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E-mu's Proteus 2000 range impressed me deeply. I had an XL-1 (which finally gave up the ghost), a Planet Earth (ditto, very sadly) and a Vintage Keys I applied to a trade-up deal. I'd be a bit dubious about the age of the hardware now, but you can buy all of the presets at https://www.digitalsoundfactory.com/ in several formats, including the ubiquitous Soundfont. I seem to keep mentioning DSF because the sets are immaculate. I went for their Virtuoso set, which offers a decent orchestra with some odd filter settings, but its still a great layering utility. You won't get the hands-on powers or access to the great set of arps way down below the presets, but otherwise, is a good way to lay hands to E-mu, Ensoniq and a few other vintage libraries. Some of the sounds are clearly dated, but many still show off that fine E-mu shine.


Lab Mode splits between contemplative work and furious experiments.
Both of which require you to stay the hell away from everyone else.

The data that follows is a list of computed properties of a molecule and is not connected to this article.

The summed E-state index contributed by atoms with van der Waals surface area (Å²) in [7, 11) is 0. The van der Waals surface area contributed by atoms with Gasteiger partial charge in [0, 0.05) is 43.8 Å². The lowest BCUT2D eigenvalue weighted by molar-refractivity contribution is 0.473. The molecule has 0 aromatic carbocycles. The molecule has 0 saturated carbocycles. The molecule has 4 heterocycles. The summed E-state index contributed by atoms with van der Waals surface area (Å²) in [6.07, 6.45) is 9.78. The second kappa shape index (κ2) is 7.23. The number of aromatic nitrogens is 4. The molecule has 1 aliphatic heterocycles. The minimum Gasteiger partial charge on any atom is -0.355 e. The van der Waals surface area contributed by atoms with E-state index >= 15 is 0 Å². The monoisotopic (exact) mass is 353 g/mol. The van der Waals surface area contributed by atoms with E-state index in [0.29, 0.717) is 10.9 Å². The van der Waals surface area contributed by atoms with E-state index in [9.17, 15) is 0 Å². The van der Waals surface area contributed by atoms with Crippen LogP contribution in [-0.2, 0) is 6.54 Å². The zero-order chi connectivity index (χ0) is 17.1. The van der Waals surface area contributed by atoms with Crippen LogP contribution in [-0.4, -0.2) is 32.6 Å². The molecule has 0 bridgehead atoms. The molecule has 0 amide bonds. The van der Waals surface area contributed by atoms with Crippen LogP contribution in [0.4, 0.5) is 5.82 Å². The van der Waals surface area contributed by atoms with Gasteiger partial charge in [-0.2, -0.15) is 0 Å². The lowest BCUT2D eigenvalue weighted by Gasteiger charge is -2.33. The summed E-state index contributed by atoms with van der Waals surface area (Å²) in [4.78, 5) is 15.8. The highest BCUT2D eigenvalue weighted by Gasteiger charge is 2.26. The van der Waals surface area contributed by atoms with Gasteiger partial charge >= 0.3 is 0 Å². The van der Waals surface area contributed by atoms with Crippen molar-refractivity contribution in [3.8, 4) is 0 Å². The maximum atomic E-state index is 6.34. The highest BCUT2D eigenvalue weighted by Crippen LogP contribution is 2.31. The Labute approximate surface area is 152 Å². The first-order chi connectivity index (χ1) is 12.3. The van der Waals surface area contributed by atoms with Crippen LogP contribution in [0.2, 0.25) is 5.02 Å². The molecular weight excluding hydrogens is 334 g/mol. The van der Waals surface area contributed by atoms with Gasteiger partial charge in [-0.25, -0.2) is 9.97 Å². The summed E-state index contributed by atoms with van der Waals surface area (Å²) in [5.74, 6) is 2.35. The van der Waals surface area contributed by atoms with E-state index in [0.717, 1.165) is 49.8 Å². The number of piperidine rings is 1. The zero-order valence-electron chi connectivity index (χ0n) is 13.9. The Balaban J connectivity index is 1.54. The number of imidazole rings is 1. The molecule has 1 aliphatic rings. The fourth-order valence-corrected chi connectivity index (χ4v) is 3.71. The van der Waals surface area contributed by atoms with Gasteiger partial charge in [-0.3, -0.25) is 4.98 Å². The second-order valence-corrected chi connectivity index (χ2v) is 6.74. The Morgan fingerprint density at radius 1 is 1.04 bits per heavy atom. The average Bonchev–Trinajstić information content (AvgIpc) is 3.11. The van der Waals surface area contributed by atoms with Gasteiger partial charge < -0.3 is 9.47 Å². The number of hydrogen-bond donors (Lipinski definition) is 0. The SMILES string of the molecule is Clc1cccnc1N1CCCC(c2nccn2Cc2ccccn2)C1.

This is a feature, not a bug.
Kraftwerk’s studio lab, Kling Klang,
 didn’t even have a working phone in it.
       ~ Warren Ellis

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In 2011/1012, after I bought my Stage 2, I decided to buy one synth of each brand I was crazy about in my 20's/30's, aka, Emu, Roland XV series and Oberheim....The cheapest way to do that was a proteus 2000 and 4 extensions (Composer, Protozoa which is Proteus 1,2 and 3 boards, world and XTrem Lead XL-7). Ok I don't have any powerfull soft synth or mainstage and I didn't paln to play live with a computer anyway, so, I did the same with the XV5080 and 7 cards (4 JV and 3 XV Ext cards) and bought 1 Matrix 1000. Yes, I can hear that sometime they could be outdated but if you play some fund dance music ALA Chic or New Wave, you are in pure synth Heaven with these machine, mix their drums with a good drummer and 7 Mics on the Drums kit and you have a very powerfull drums/percussions section.